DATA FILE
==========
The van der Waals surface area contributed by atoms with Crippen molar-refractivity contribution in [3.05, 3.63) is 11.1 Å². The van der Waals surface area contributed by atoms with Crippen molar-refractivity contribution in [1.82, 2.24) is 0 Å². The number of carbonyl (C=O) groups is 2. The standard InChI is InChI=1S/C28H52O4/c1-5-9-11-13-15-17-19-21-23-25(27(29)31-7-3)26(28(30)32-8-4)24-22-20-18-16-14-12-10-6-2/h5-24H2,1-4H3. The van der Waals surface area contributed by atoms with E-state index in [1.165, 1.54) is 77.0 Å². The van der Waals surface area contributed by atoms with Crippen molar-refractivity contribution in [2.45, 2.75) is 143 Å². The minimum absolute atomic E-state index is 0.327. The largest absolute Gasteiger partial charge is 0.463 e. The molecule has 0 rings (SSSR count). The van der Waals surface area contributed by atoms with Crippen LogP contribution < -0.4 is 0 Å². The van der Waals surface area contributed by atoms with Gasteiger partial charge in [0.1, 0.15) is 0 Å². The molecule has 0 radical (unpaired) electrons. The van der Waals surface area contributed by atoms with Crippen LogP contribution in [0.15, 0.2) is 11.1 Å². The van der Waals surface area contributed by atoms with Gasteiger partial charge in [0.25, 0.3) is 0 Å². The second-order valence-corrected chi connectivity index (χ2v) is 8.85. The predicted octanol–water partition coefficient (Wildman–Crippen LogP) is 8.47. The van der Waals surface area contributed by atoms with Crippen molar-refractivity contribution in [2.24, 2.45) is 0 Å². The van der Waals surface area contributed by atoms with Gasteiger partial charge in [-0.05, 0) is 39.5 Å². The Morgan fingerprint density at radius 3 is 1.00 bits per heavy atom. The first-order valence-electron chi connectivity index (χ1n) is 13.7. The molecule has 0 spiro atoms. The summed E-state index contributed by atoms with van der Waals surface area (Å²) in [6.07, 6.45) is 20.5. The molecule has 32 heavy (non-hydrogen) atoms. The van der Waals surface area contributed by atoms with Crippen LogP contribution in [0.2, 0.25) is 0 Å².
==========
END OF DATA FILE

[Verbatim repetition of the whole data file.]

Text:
The van der Waals surface area contributed by atoms with Crippen molar-refractivity contribution in [3.05, 3.63) is 11.1 Å². The van der Waals surface area contributed by atoms with Crippen molar-refractivity contribution in [1.82, 2.24) is 0 Å². The number of carbonyl (C=O) groups is 2. The standard InChI is InChI=1S/C28H52O4/c1-5-9-11-13-15-17-19-21-23-25(27(29)31-7-3)26(28(30)32-8-4)24-22-20-18-16-14-12-10-6-2/h5-24H2,1-4H3. The van der Waals surface area contributed by atoms with E-state index in [1.165, 1.54) is 77.0 Å². The van der Waals surface area contributed by atoms with Crippen molar-refractivity contribution in [2.45, 2.75) is 143 Å². The minimum absolute atomic E-state index is 0.327. The largest absolute Gasteiger partial charge is 0.463 e. The molecule has 0 rings (SSSR count). The van der Waals surface area contributed by atoms with Crippen LogP contribution < -0.4 is 0 Å². The van der Waals surface area contributed by atoms with Gasteiger partial charge in [0.1, 0.15) is 0 Å². The molecule has 0 radical (unpaired) electrons. The van der Waals surface area contributed by atoms with Crippen LogP contribution in [0.15, 0.2) is 11.1 Å². The van der Waals surface area contributed by atoms with Gasteiger partial charge in [0.25, 0.3) is 0 Å². The second-order valence-corrected chi connectivity index (χ2v) is 8.85. The predicted octanol–water partition coefficient (Wildman–Crippen LogP) is 8.47. The van der Waals surface area contributed by atoms with Crippen molar-refractivity contribution in [2.24, 2.45) is 0 Å². The van der Waals surface area contributed by atoms with Gasteiger partial charge in [-0.05, 0) is 39.5 Å². The Morgan fingerprint density at radius 3 is 1.00 bits per heavy atom. The first-order valence-electron chi connectivity index (χ1n) is 13.7. The molecule has 0 spiro atoms. The summed E-state index contributed by atoms with van der Waals surface area (Å²) in [6.07, 6.45) is 20.5. The molecule has 32 heavy (non-hydrogen) atoms. The van der Waals surface area contributed by atoms with Crippen LogP contribution in [0.2, 0.25) is 0 Å².